A Systematic Integrative Review of Infant Pain Assessment Tools

Lenora J. Duhn, RN, MSc; Jennifer M. Medves, RN, PhD

Disclosures

Adv Neonatal Care. 2004;4(3) 

In This Article

Implications for Clinical Practice

The International Association for the Study of Pain describes pain as "an unpleasant sensory and emotional experience associated with actual or potential tissue damage, or described in terms of such damage."[71] It is further acknowledged that "the inability to communicate verbally does not negate the possibility that an individual is experiencing pain and is in need of appropriate pain-relieving treatment."[71] The inability to verbally communicate is particularly relevant to the infant, and, while the obvious self-report is lacking, caregivers must attend to all possible cues of pain expression, recognizing that the experience of pain for the infant may be a very real one. The assumption is that through the use of a standardized pain assessment tool, enhanced pain management will result; however, these types of evaluative studies are beyond the scope of this article.

There are several steps to address when considering implementation of a pain assessment tool. Confidence that the pain tool is indeed assessing pain and doing so in a reproducible way will depend on report of its psychometric properties (validity and reliability). Using a tool that has not been tested for reliability and validity should be framed within a research protocol with the appropriate ethics and parental approval. Clinicians should be aware that blending or modifying tools may interfere with their psychometric properties, and as such, modified tools require new testing.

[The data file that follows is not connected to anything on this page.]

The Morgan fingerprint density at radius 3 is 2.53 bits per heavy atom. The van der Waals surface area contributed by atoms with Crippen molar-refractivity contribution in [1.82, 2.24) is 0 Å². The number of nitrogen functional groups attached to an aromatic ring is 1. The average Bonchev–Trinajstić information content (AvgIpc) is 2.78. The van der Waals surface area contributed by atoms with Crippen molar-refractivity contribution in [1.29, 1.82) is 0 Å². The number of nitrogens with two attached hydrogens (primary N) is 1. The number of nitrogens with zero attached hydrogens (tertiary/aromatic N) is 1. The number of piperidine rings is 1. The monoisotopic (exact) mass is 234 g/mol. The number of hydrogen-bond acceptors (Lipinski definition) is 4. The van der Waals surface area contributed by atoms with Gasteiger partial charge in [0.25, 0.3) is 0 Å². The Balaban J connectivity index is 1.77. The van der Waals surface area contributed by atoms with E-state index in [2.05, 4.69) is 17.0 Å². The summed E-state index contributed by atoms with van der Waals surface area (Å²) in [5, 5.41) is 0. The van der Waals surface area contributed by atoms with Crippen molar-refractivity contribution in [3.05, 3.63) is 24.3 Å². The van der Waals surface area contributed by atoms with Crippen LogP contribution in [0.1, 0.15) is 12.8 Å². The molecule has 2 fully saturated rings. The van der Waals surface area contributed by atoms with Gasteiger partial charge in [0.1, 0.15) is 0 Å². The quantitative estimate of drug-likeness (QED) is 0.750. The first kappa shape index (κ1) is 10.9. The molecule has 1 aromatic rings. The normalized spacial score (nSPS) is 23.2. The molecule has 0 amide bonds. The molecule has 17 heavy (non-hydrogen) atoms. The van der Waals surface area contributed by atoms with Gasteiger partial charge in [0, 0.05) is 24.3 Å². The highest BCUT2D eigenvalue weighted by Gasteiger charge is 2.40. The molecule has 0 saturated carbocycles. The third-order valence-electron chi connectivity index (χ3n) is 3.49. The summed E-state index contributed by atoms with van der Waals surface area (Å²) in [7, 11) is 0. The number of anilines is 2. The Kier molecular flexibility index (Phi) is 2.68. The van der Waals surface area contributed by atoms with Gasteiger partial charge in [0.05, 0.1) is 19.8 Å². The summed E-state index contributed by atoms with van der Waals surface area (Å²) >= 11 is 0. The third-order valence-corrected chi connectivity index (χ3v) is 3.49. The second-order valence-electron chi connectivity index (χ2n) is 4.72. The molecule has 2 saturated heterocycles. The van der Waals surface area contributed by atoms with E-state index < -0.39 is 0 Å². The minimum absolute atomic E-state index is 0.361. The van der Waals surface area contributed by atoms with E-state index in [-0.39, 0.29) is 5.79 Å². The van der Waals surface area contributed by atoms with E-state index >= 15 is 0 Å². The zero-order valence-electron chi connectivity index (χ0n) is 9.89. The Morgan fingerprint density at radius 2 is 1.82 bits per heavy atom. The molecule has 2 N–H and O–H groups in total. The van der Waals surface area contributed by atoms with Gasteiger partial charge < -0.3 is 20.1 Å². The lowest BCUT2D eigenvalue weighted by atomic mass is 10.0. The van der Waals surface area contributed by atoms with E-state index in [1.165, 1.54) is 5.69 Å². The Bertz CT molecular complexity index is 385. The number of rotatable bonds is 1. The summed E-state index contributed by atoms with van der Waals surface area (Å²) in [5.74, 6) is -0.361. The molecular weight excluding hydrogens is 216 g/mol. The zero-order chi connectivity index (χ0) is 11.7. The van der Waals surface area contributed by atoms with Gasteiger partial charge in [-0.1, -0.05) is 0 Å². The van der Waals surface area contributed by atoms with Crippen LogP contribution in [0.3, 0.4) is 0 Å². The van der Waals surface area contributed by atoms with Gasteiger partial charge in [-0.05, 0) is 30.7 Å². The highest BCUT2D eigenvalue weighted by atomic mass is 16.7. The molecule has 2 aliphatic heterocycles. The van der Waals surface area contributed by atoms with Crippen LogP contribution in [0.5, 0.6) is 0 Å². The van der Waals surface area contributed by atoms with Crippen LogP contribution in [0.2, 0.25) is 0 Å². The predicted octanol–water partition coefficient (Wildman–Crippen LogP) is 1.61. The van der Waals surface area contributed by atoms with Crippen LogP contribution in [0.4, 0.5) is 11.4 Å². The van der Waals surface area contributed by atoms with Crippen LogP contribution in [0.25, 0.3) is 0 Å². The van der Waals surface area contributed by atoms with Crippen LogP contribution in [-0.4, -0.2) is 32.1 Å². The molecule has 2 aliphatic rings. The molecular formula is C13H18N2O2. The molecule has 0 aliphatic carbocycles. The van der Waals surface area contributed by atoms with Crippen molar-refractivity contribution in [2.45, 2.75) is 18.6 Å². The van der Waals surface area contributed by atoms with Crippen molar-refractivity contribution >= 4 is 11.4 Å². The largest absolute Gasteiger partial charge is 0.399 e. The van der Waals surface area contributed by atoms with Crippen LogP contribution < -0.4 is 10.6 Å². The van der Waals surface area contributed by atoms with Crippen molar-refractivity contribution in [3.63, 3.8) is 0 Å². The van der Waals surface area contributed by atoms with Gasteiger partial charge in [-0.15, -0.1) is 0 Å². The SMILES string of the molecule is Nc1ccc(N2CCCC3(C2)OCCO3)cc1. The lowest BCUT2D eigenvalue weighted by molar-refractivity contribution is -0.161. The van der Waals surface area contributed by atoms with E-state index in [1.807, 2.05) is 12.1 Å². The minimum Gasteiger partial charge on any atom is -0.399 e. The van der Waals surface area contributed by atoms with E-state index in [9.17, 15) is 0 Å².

Considering whether a specific tool is designed for research purposes and/or clinical practice also needs examination. The population that the tool has been tested with is important to review. Further testing may be required if a different population is targeted.

It is also important to have philosophical support of the need for integrating a standardized assessment tool into practice. Commitment that all health care practitioners will adopt its use will ensure maximum benefit of its value. As such, part of the initial stage of selecting a tool should involve communication and education with well-developed resource materials, followed by a testing phase to determine the most appropriate fit with the clinical setting and its practitioners. To ensure the testing phase is most effective, contacting the primary author or other centers where the tool is in use are helpful ways to ensure there is no misinterpretation of how the tool is to be used. Selection of a final tool will need to ensure practitioner satisfaction that the tool is feasible for use in clinical practice in a meaningful and reasonable manner. The pain assessment can be performed at the bedside, incorporating parents' observations and input, to support parental involvement in the care of their infant and, in particular, to heighten their awareness of their infant's pain cues.

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